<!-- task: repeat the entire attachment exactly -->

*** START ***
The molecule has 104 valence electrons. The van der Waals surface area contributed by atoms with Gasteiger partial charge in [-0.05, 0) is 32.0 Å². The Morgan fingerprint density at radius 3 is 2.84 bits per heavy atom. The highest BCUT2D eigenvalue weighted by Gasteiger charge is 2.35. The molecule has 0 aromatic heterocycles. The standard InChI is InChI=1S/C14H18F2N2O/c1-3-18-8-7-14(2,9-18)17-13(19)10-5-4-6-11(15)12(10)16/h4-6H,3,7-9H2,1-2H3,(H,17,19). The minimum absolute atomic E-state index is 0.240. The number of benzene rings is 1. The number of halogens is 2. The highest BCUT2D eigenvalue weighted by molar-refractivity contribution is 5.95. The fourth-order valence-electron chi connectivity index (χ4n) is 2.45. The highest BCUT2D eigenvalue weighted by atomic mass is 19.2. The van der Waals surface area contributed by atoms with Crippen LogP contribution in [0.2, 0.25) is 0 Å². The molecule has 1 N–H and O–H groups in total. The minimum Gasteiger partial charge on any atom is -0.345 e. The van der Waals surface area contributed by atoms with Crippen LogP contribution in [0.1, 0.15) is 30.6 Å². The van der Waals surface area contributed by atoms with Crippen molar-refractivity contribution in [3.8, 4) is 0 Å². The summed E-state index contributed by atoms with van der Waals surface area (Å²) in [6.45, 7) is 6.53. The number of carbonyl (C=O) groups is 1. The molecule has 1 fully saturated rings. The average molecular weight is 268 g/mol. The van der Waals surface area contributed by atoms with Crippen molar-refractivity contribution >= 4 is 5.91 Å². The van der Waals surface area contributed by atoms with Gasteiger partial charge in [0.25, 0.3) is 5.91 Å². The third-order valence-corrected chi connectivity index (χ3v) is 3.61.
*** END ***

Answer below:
The molecule has 104 valence electrons. The van der Waals surface area contributed by atoms with Gasteiger partial charge in [-0.05, 0) is 32.0 Å². The Morgan fingerprint density at radius 3 is 2.84 bits per heavy atom. The highest BCUT2D eigenvalue weighted by Gasteiger charge is 2.35. The molecule has 0 aromatic heterocycles. The standard InChI is InChI=1S/C14H18F2N2O/c1-3-18-8-7-14(2,9-18)17-13(19)10-5-4-6-11(15)12(10)16/h4-6H,3,7-9H2,1-2H3,(H,17,19). The minimum absolute atomic E-state index is 0.240. The number of benzene rings is 1. The number of halogens is 2. The highest BCUT2D eigenvalue weighted by molar-refractivity contribution is 5.95. The fourth-order valence-electron chi connectivity index (χ4n) is 2.45. The highest BCUT2D eigenvalue weighted by atomic mass is 19.2. The van der Waals surface area contributed by atoms with Crippen LogP contribution in [0.2, 0.25) is 0 Å². The molecule has 1 N–H and O–H groups in total. The minimum Gasteiger partial charge on any atom is -0.345 e. The van der Waals surface area contributed by atoms with Crippen LogP contribution in [0.1, 0.15) is 30.6 Å². The van der Waals surface area contributed by atoms with Crippen molar-refractivity contribution in [3.8, 4) is 0 Å². The summed E-state index contributed by atoms with van der Waals surface area (Å²) in [6.45, 7) is 6.53. The number of carbonyl (C=O) groups is 1. The molecule has 1 fully saturated rings. The average molecular weight is 268 g/mol. The van der Waals surface area contributed by atoms with Crippen molar-refractivity contribution >= 4 is 5.91 Å². The van der Waals surface area contributed by atoms with Gasteiger partial charge in [0.25, 0.3) is 5.91 Å². The third-order valence-corrected chi connectivity index (χ3v) is 3.61.